Many mothers are pressured into returning to work soon after birth, and cannot necessarily find the time in their work schedules to pump breast milk for their baby. Consequently, such babies are often moved onto formula.
"Breastfed infants get experience with flavours in the maternal diet via breast milk," says Birch. "Formula is the same old stuff day after day, so it does not help the infant by providing flavour variety or repeated experience with specific flavours."
If you pull all of these strands together, the science begins to point towards a narrative that makes picky eating easier to understand.
Humans are, fundamentally, omnivorous foragers. In common with youngsters in other omnivorous foraging species, children have evolved to be wary of eating new foods to avoid accidentally poisoning themselves – the omnivore's dilemma.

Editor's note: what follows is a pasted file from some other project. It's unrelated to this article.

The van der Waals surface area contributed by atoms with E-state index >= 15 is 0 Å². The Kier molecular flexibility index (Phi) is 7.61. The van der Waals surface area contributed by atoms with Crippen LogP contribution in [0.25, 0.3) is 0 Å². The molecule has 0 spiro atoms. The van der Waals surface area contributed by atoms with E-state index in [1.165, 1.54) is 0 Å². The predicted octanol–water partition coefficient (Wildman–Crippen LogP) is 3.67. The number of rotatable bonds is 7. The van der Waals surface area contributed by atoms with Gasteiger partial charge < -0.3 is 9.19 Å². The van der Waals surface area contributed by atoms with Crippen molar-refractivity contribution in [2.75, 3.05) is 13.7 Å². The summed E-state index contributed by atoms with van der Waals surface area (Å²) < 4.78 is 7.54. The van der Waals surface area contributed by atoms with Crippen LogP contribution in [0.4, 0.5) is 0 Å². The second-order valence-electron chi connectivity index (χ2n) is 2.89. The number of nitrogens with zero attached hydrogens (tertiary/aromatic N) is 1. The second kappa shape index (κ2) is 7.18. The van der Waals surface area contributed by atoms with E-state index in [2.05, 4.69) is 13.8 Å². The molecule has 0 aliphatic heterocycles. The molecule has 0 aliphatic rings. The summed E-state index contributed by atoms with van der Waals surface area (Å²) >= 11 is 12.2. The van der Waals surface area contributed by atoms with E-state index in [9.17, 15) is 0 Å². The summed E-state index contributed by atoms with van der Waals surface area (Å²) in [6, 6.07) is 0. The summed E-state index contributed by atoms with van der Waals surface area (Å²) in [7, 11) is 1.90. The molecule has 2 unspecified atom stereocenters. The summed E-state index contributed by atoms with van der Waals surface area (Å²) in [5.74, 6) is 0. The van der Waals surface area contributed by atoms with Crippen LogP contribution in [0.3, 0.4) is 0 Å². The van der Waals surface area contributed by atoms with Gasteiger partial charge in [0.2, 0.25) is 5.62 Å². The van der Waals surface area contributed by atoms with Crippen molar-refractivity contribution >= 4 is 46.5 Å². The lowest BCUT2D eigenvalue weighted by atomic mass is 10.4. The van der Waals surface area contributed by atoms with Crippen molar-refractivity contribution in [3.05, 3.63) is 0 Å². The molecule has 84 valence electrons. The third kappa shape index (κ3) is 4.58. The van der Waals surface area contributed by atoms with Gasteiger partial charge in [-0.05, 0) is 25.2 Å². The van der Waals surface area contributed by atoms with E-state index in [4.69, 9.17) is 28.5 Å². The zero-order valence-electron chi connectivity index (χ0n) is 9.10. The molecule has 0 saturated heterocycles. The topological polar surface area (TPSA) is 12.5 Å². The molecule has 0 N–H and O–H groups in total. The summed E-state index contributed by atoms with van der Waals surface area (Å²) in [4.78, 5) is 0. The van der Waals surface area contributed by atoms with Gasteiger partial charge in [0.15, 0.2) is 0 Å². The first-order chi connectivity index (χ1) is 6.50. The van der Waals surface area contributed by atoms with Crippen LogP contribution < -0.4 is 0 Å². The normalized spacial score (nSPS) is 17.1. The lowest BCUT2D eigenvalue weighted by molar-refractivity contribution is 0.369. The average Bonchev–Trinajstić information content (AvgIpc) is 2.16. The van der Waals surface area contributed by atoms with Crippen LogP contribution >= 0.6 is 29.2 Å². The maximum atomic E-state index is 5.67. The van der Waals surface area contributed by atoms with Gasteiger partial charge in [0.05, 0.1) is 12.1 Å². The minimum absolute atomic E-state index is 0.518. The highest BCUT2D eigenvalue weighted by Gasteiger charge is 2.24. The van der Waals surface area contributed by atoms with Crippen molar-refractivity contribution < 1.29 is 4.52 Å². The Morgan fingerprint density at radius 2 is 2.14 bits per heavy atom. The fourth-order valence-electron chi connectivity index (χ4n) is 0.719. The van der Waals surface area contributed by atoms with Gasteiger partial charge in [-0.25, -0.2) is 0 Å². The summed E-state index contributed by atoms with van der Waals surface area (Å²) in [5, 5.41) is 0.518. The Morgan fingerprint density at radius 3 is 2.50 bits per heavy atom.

With enough patience, parents can overcome a child's picky tendencies
Also, again in common with some other foragers, these youngsters learn to overcome their reticence by watching and copying their parents at meal times.
The fact that children will have experienced the flavours of key foods since birth, through their mother's milk, also helps them overcome any innate urge to reject new foods.
However, toddlers in developed societies often miss out on the cues that can help them escape the omnivore's dilemma. As a consequence, some of them become picky eaters. In extreme cases, a child's innate tendency towards food neophobia might be magnified and develop into full-blown food fussiness. They might retreat into a narrow diet that makes them feel comfortable, but that does their health little good.
Llewellyn has a final message of hope, though. Even where young children have developed into extremely picky eaters, it is still possible to help them broaden their diets.
With enough patience, she says, parents can overcome a child's picky tendencies. "Our genes are not our destiny. Just because this has some genetic basis, it doesn't mean it's not changeable."